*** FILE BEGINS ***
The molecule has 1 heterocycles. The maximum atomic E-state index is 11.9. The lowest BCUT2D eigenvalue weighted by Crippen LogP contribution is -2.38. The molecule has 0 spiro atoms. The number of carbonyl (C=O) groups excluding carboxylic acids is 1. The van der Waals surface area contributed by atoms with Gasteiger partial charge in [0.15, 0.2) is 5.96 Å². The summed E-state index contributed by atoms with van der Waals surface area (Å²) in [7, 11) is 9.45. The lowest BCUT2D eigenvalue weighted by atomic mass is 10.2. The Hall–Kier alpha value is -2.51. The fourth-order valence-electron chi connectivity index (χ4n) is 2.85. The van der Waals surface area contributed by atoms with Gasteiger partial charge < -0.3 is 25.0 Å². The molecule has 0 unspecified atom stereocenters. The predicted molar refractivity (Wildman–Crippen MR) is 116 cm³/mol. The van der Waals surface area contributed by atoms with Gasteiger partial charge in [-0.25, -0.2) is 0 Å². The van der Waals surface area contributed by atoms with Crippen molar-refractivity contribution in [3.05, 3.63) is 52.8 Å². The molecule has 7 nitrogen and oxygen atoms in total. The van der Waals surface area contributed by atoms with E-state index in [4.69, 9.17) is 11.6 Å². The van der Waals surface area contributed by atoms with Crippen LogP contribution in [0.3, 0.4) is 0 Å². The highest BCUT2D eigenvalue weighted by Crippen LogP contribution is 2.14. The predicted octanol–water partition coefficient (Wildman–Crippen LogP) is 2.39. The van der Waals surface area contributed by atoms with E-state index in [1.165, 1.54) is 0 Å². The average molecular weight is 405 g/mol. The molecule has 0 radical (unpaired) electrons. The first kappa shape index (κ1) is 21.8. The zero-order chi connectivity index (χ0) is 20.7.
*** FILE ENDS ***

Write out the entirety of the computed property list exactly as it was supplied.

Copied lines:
The molecule has 1 heterocycles. The maximum atomic E-state index is 11.9. The lowest BCUT2D eigenvalue weighted by Crippen LogP contribution is -2.38. The molecule has 0 spiro atoms. The number of carbonyl (C=O) groups excluding carboxylic acids is 1. The van der Waals surface area contributed by atoms with Gasteiger partial charge in [0.15, 0.2) is 5.96 Å². The summed E-state index contributed by atoms with van der Waals surface area (Å²) in [7, 11) is 9.45. The lowest BCUT2D eigenvalue weighted by atomic mass is 10.2. The Hall–Kier alpha value is -2.51. The fourth-order valence-electron chi connectivity index (χ4n) is 2.85. The van der Waals surface area contributed by atoms with Gasteiger partial charge < -0.3 is 25.0 Å². The molecule has 0 unspecified atom stereocenters. The predicted molar refractivity (Wildman–Crippen MR) is 116 cm³/mol. The van der Waals surface area contributed by atoms with Gasteiger partial charge in [-0.25, -0.2) is 0 Å². The van der Waals surface area contributed by atoms with Crippen molar-refractivity contribution in [3.05, 3.63) is 52.8 Å². The molecule has 7 nitrogen and oxygen atoms in total. The van der Waals surface area contributed by atoms with E-state index in [4.69, 9.17) is 11.6 Å². The van der Waals surface area contributed by atoms with Crippen LogP contribution in [0.3, 0.4) is 0 Å². The highest BCUT2D eigenvalue weighted by Crippen LogP contribution is 2.14. The predicted octanol–water partition coefficient (Wildman–Crippen LogP) is 2.39. The van der Waals surface area contributed by atoms with E-state index in [1.165, 1.54) is 0 Å². The average molecular weight is 405 g/mol. The molecule has 0 radical (unpaired) electrons. The first kappa shape index (κ1) is 21.8. The zero-order chi connectivity index (χ0) is 20.7.